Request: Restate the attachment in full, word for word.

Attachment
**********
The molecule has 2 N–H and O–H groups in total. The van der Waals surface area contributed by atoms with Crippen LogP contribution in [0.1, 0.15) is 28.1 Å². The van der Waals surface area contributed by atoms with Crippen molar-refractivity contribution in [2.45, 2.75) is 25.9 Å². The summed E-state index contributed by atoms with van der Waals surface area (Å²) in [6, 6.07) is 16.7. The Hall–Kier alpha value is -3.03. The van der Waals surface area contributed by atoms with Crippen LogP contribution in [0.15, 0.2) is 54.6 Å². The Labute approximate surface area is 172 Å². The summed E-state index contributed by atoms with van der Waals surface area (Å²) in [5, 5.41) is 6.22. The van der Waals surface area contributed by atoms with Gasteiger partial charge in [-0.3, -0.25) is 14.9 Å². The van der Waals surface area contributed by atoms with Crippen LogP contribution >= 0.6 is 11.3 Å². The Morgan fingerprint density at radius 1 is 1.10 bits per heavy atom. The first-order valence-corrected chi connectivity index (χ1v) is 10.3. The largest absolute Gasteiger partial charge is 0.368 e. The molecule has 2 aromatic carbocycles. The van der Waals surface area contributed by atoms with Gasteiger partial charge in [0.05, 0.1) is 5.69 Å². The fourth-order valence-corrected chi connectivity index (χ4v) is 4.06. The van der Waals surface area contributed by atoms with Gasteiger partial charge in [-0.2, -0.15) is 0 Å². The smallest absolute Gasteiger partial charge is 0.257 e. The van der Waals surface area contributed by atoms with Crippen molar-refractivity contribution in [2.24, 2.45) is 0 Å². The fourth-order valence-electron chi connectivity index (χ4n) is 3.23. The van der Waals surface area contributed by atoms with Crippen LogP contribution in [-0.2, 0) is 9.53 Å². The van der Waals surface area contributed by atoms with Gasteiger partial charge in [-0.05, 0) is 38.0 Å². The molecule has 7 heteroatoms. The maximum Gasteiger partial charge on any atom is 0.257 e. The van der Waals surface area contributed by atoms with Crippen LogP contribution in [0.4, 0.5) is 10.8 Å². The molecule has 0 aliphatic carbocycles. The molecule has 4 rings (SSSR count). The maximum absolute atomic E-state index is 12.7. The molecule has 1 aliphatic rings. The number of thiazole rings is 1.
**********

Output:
The molecule has 2 N–H and O–H groups in total. The van der Waals surface area contributed by atoms with Crippen LogP contribution in [0.1, 0.15) is 28.1 Å². The van der Waals surface area contributed by atoms with Crippen molar-refractivity contribution in [2.45, 2.75) is 25.9 Å². The summed E-state index contributed by atoms with van der Waals surface area (Å²) in [6, 6.07) is 16.7. The Hall–Kier alpha value is -3.03. The van der Waals surface area contributed by atoms with Crippen LogP contribution in [0.15, 0.2) is 54.6 Å². The Labute approximate surface area is 172 Å². The summed E-state index contributed by atoms with van der Waals surface area (Å²) in [5, 5.41) is 6.22. The van der Waals surface area contributed by atoms with Gasteiger partial charge in [-0.3, -0.25) is 14.9 Å². The van der Waals surface area contributed by atoms with Crippen LogP contribution >= 0.6 is 11.3 Å². The Morgan fingerprint density at radius 1 is 1.10 bits per heavy atom. The first-order valence-corrected chi connectivity index (χ1v) is 10.3. The largest absolute Gasteiger partial charge is 0.368 e. The molecule has 2 aromatic carbocycles. The van der Waals surface area contributed by atoms with Gasteiger partial charge in [0.05, 0.1) is 5.69 Å². The fourth-order valence-corrected chi connectivity index (χ4v) is 4.06. The van der Waals surface area contributed by atoms with Gasteiger partial charge in [-0.2, -0.15) is 0 Å². The smallest absolute Gasteiger partial charge is 0.257 e. The van der Waals surface area contributed by atoms with Crippen molar-refractivity contribution in [2.24, 2.45) is 0 Å². The fourth-order valence-electron chi connectivity index (χ4n) is 3.23. The van der Waals surface area contributed by atoms with Crippen LogP contribution in [-0.2, 0) is 9.53 Å². The van der Waals surface area contributed by atoms with Gasteiger partial charge in [-0.05, 0) is 38.0 Å². The molecule has 7 heteroatoms. The maximum Gasteiger partial charge on any atom is 0.257 e. The van der Waals surface area contributed by atoms with Crippen LogP contribution in [0.4, 0.5) is 10.8 Å². The molecule has 0 aliphatic carbocycles. The molecule has 4 rings (SSSR count). The maximum absolute atomic E-state index is 12.7. The molecule has 1 aliphatic rings. The number of thiazole rings is 1.